History has shown that passwords aren’t always enough. Cybercriminals can guess commonly used passwords, find passwords that have been written down, or deploy brute force attacks that use a script to enter all possible password combinations. Even passwords that are over six characters in length and contain a mix of upper and lowercase letters, numbers, and symbols aren’t 100 percent secure. Two-Factor Authentication (2FA) works to mitigate these threats by adding an additional layer of identity verification.
Two-Factor Authentication Verification Codes
As mentioned above, when a user attempts to log in to your network, they are given a push authentication to approve on their mobile devices. If they have a problem with the push they can also be prompted to enter the unique code that’s generated on their mobile device. Upon entering the correct code, the user is granted network access. If they enter the wrong code several times in a row, an alert will be sent to the IT team and the account may be locked to prevent further attempts to hack it. This is often similar to how an account is locked after an incorrect password is entered several times in a row.
The user may also have the option to label the device they’re using as trusted so they won’t have to repeat the authentication process every time they log in on that device. However, when logging in on a new, unrecognized device, they will be prompted to re-verify their identity by entering a new unique code. That means anytime a cybercriminal attempts to log in, they would also have to have email or cell phone access to infiltrate your network. This forces hackers to determine where the access code is going and hack that device or account as well, which is much more challenging. Most hackers are looking for a quick and easy way of stealing data, so they will move on to another target.
Two-Factor Authentication Biometrics and Key Fobs
Some advanced 2FA systems now incorporate biometrics or key fobs such as Yubikey. Our preferred 2FA vendor, Duo, also supports Yubikey so the user has to present a physical device they have possession of to authenticate. The user may have to press their finger against a fingerprint scanner or look into a camera with facial recognition before they can log in. Or in the case of Yubikey they have to insert the key fob and press the button on it. These options aren’t as popular as using an authenticator app simply because they require additional hardware that the company may not want to invest in. However, they may become more popular in the future when this type of equipment becomes much more commonplace.
Common Pushback on Two-Factor Authentication
While 2FA has been proven to be much more secure than standard passwords, some employers do still receive pushback on implementing it from their employees. One of the most common complaints they hear is that it adds complexity to logging in or takes more time. While this is somewhat true, the tradeoff of a minor inconvenience to the user for dramatically greater security to the company is worth it.
Another complaint is 2FA requires employees to install an app on their smartphone. While this is true, these apps take up very little space and aren’t a major drain on the phone’s battery or other resources. Employees may also be able to purchase an authenticator key fob device as an alternative. These small devices can fit on a keychain and provide the access code, though they may not be able to show all of the same information such as when someone attempts to log in or the log in the location that the app can. Receiving a phone call or requesting text messages may also be viable alternatives to downloading the app.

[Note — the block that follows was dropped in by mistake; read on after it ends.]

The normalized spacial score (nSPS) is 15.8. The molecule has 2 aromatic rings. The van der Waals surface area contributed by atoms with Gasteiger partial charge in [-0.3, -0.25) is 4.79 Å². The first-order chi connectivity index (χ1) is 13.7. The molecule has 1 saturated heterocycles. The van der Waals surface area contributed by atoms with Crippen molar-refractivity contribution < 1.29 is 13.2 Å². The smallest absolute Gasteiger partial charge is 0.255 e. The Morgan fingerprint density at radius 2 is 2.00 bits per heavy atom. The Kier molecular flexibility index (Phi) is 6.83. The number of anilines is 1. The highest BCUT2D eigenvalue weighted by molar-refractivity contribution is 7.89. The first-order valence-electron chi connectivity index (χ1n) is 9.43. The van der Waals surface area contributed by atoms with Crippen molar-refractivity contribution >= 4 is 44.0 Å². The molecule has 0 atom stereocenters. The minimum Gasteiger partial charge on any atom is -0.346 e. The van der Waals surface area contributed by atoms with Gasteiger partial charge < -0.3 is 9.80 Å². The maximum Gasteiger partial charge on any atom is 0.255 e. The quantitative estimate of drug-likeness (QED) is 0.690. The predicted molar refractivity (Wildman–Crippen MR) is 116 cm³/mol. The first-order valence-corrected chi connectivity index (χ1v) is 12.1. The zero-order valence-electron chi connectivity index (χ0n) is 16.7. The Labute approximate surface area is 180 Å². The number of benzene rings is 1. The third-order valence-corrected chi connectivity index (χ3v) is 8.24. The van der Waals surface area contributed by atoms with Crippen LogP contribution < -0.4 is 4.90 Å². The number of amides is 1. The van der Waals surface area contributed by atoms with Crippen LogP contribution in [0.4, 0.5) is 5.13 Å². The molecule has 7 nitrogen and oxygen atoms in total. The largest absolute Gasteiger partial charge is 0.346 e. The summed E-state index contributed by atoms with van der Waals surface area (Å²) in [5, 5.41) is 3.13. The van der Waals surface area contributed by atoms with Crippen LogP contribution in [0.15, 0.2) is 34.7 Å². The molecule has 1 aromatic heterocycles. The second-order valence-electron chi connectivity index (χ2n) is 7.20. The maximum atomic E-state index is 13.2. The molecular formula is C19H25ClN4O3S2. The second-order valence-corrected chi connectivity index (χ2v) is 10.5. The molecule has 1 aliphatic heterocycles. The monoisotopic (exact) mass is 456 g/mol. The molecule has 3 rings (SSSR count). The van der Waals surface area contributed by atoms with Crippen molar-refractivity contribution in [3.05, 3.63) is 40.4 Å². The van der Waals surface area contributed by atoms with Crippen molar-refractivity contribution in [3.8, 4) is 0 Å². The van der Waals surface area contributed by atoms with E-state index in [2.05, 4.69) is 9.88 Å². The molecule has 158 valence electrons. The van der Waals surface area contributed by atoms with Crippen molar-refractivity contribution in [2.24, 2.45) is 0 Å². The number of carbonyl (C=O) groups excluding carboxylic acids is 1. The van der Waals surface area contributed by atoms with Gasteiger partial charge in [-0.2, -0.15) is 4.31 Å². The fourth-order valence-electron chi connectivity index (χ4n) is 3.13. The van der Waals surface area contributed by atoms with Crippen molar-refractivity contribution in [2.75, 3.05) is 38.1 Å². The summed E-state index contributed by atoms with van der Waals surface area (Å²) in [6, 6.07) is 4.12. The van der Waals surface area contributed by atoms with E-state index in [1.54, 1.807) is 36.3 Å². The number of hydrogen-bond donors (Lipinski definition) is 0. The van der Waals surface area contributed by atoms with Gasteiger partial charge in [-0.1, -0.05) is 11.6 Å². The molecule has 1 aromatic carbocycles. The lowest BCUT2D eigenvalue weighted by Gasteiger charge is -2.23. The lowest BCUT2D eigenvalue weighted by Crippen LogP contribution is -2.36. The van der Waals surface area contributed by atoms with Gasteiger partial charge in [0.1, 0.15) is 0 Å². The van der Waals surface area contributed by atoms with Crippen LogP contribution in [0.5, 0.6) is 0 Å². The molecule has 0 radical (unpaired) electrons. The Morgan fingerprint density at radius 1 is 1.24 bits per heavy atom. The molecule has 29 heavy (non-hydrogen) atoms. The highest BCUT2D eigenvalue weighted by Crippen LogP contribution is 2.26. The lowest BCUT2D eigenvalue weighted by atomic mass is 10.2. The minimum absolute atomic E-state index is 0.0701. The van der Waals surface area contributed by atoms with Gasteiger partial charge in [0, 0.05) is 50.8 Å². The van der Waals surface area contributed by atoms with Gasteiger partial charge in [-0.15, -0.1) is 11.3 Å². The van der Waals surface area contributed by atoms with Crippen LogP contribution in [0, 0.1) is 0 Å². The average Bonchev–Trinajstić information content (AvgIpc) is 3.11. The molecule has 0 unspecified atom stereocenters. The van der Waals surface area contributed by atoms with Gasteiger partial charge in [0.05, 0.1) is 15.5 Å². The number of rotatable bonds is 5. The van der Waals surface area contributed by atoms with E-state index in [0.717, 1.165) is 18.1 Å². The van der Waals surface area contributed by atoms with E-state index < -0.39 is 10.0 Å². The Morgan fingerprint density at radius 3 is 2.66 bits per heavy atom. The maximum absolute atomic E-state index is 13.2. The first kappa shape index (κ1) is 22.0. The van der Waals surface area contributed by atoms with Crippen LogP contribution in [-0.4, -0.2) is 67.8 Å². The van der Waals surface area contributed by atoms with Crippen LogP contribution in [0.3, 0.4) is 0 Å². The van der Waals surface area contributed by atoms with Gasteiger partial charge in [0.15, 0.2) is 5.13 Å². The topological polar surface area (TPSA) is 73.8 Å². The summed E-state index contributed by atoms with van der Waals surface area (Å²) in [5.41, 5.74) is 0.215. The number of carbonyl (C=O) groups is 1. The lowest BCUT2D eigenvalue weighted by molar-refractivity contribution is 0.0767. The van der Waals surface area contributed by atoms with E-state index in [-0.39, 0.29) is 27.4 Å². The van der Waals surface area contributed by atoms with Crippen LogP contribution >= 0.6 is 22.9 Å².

Some employees don’t understand why they need to have both a strong password and use Two-Factor Authentication. On their own, both are good security measures. When combined, however, they are much stronger. Those using only 2FA could be compromised if their phone is hacked. A strong password can be stolen via a keylogger program or compromised from another service if it used on multiple platforms. When used together, however, it’s much, much more difficult to gain unauthorized access to an account.
By pointing out the reasons 2FA is preferred over standard passwords, employees should recognize why it’s important to use it. While some may still express their unhappiness with the extra step required, entering the authentication code will soon become second nature to most.
2FA User Training Is Essential
Training your employees to make use of 2FA is necessary to avoid some of the pitfalls of this security measure. Walking users through the entire authentication process and being on-site to assist users having problems the first day of the rollout can go a long way to easing user adoption and happiness.
Employees will also need to learn to bring their authentication device to work regularly. Since many people will use the authentication app on their smartphone, this shouldn’t be an issue. However, you will need to have a policy in place in the event that someone loses their phone or their phone dies and they need a day or two to get a replacement.
Once your team is trained on Two-Factor Authentication, they do need to be reminded that it’s still important to follow password best practices. This includes using strong passwords and changing them regularly. 2FA is not a replacement for passwords, nor should it be an excuse to use weak passwords.